New Trump Order Could Roll Back Land Protections From Last Three Presidents [Video]

Throughout the 2016 presidential campaign, one of the benchmarks of Donald Trump's many promises to his supporters was his pledge to reject the political status quo in office. Now nearing his hundredth day as commander-in-chief, Trump has manifested this unpredictability in a controversial new executive order regarding public land protections, a step which could pave the way for the roll back of the actions of many presidents before him.

News that Trump would be signing the executive order into action at the Interior Department broke Wednesday morning, drawing him closer and closer to his anticipated total of 32 executive orders issued in 99 days, a number which previously hadn't been seen since WWII. This most recent motion would call forth a review of the enforcement of the laws that give presidents the power to preserve public lands as national monuments, primarily calling into question whether or not the privatization of the land should instead be regulated by individual states.

In previous administrations, this century-old set of legislation (known as the Antiquities Act) had been utilized as a large-scale method of protecting lands from being potentially commercially exploited for their natural resources through allowing the lands to retain the presidentially-bestowed and federally-enforced label of "monument." The act was first signed into law by President Theodore Roosevelt on June 8, 1906, with an initial focus on safeguarding prehistoric Native American ruins, making it the United States' first general legal effort at physically preserving parts of the country's the natural, historical, scientific, and cultural landscape.

Since its official activation so many years ago, the Antiquities Act has been honored and put to use by many presidents on all sides of the political aisle in broadly varying regions of the country. In addition to declaring their own new monuments, it has not been uncommon for presidents to expand on the land previously secured by past administrations, and history has shown that this often transcends party lines. With public attention on the ecological impacts of climate change increasing rapidly in recent years, the amount of land preserved by presidents under the act has been shooting upwards exponentially alongside it, a detail which could heed even more potential impact from the recent policy developments.

Trump's unprecedented executive order states that it is uniquely intended to push for a thorough review of the terms of the act as it applies to any land reservations exceeding 100,000 acres that have been secured since 1996. This detail particularly threatens major alterations to the presidential legacies of both George W. Bush and Barack Obama, who collectively preserved just over 770 million acres of the roughly 850 million acres of land that has been monumentalized throughout the decades under the act, with Obama alone being responsible for a whopping 553.3 million of this total.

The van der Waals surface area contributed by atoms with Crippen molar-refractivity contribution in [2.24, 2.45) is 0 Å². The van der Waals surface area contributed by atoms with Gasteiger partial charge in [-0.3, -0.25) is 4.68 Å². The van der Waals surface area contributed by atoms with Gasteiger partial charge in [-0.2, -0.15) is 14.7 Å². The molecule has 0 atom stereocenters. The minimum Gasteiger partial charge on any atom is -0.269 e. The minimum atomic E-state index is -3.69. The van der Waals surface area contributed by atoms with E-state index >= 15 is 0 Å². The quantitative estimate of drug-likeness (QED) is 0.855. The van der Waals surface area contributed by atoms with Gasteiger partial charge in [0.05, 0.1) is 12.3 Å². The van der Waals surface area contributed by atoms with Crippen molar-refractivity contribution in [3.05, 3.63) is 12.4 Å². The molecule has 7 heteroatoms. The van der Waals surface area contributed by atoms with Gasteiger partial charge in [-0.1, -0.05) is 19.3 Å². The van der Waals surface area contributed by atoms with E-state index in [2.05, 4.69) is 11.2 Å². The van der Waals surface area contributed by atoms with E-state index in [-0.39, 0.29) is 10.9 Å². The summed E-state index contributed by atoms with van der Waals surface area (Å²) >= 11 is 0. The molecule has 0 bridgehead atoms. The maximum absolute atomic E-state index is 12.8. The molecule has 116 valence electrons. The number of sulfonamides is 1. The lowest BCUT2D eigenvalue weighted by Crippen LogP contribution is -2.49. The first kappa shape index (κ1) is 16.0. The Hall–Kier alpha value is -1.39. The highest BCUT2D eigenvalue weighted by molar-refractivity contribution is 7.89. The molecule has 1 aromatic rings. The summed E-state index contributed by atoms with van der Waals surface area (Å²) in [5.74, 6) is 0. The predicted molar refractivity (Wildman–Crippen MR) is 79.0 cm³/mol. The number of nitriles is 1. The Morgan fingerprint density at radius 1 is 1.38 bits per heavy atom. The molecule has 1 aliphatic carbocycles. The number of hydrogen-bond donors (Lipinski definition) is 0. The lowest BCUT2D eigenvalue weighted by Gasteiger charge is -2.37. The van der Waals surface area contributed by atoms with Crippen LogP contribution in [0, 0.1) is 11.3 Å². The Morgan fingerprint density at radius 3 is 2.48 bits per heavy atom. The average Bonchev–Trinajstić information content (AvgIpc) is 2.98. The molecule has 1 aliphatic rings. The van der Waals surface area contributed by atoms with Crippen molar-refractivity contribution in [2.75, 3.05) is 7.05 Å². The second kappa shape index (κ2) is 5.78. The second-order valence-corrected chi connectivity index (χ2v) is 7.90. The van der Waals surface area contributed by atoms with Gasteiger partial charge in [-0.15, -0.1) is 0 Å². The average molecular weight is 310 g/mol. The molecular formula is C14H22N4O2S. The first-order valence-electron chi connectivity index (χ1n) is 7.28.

U.S. President Donald Trump shakes hand with Sen. Orrin Hatch (R-UT) at the start of a meeting with Senate and House legislators.
Trump shakes hand with Senator Orrin Hatch, an outspoken supporter of the order, at the start of a meeting with Senate and House legislators. [Image by Drew Angerer/Getty Images]

Mr. Trump has been unreserved in discussing his purposeful targeting of actions made under the authority of the Obama administration, referring to them as an "egregious" method of using the Antiquities Act to"unilaterally" place large amounts of territory under federal control, going on to state that "it's time we ended this abusive practice."

Trump has maintained an inconsistent history with the act, however, having previously gone against traditional Republican views by shooting down the concept of a roll back when interviewed by Field & Stream during his time as a presidential candidate.

"I don't like the idea because I want to keep the lands great."

Making the Trump administration's new order all the more unconventional is the fact that a national monument has never once been targeted for removal by a subsequent president of any party affiliation, though the ongoing history of the act has been wrought with varying opposition at the state level. With presidents ranging from Franklin Delano Roosevelt to Jimmy Carter to Bill Clinton all having faced struggles with more rural states pushing back against the act's enforcement, Trump's crediting of Utah Republican Senator Orrin Hatch as his inspiration for pushing the skeptical legislation forward serves as the lone aspect of the new order that remains consistent with tradition.

[Featured Image by Sean Gallup/Getty Images]